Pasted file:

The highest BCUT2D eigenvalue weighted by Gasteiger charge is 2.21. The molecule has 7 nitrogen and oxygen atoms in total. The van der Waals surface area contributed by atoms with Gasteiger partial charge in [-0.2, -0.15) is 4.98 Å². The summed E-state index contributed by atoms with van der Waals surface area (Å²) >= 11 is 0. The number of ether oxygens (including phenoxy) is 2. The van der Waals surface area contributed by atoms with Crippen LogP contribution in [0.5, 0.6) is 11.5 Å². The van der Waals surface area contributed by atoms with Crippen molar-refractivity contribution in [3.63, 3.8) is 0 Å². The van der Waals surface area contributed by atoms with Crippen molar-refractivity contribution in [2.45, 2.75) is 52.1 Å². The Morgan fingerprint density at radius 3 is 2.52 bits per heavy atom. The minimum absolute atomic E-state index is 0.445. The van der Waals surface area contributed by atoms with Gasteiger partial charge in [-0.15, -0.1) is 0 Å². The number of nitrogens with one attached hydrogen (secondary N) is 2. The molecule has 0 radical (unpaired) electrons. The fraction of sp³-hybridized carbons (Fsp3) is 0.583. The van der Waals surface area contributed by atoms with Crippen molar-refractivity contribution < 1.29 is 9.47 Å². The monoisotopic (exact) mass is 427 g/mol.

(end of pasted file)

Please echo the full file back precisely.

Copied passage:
The highest BCUT2D eigenvalue weighted by Gasteiger charge is 2.21. The molecule has 7 nitrogen and oxygen atoms in total. The van der Waals surface area contributed by atoms with Gasteiger partial charge in [-0.2, -0.15) is 4.98 Å². The summed E-state index contributed by atoms with van der Waals surface area (Å²) >= 11 is 0. The number of ether oxygens (including phenoxy) is 2. The van der Waals surface area contributed by atoms with Crippen LogP contribution in [0.5, 0.6) is 11.5 Å². The van der Waals surface area contributed by atoms with Crippen molar-refractivity contribution in [3.63, 3.8) is 0 Å². The van der Waals surface area contributed by atoms with Crippen molar-refractivity contribution in [2.45, 2.75) is 52.1 Å². The Morgan fingerprint density at radius 3 is 2.52 bits per heavy atom. The minimum absolute atomic E-state index is 0.445. The van der Waals surface area contributed by atoms with Gasteiger partial charge in [-0.15, -0.1) is 0 Å². The number of nitrogens with one attached hydrogen (secondary N) is 2. The molecule has 0 radical (unpaired) electrons. The fraction of sp³-hybridized carbons (Fsp3) is 0.583. The van der Waals surface area contributed by atoms with Crippen molar-refractivity contribution < 1.29 is 9.47 Å². The monoisotopic (exact) mass is 427 g/mol.